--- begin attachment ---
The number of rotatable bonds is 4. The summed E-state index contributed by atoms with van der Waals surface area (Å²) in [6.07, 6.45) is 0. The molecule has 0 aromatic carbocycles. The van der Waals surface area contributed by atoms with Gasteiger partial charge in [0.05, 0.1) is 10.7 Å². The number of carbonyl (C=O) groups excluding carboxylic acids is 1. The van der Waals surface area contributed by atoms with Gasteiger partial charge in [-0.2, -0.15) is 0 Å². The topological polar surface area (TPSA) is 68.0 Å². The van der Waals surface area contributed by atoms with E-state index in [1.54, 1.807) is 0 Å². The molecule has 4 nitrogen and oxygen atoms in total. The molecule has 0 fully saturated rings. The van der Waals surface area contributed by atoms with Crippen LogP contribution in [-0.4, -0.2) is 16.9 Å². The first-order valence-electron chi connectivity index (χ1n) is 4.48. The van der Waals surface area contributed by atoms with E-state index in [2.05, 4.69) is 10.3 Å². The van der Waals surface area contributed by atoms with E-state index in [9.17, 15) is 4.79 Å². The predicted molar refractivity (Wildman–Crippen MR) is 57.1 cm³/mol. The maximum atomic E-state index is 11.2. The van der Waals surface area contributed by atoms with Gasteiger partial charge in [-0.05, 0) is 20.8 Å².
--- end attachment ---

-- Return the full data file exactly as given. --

The number of rotatable bonds is 4. The summed E-state index contributed by atoms with van der Waals surface area (Å²) in [6.07, 6.45) is 0. The molecule has 0 aromatic carbocycles. The van der Waals surface area contributed by atoms with Gasteiger partial charge in [0.05, 0.1) is 10.7 Å². The number of carbonyl (C=O) groups excluding carboxylic acids is 1. The van der Waals surface area contributed by atoms with Gasteiger partial charge in [-0.2, -0.15) is 0 Å². The topological polar surface area (TPSA) is 68.0 Å². The van der Waals surface area contributed by atoms with E-state index in [1.54, 1.807) is 0 Å². The molecule has 4 nitrogen and oxygen atoms in total. The molecule has 0 fully saturated rings. The van der Waals surface area contributed by atoms with Crippen LogP contribution in [-0.4, -0.2) is 16.9 Å². The first-order valence-electron chi connectivity index (χ1n) is 4.48. The van der Waals surface area contributed by atoms with E-state index in [2.05, 4.69) is 10.3 Å². The van der Waals surface area contributed by atoms with E-state index in [9.17, 15) is 4.79 Å². The predicted molar refractivity (Wildman–Crippen MR) is 57.1 cm³/mol. The maximum atomic E-state index is 11.2. The van der Waals surface area contributed by atoms with Gasteiger partial charge in [-0.05, 0) is 20.8 Å².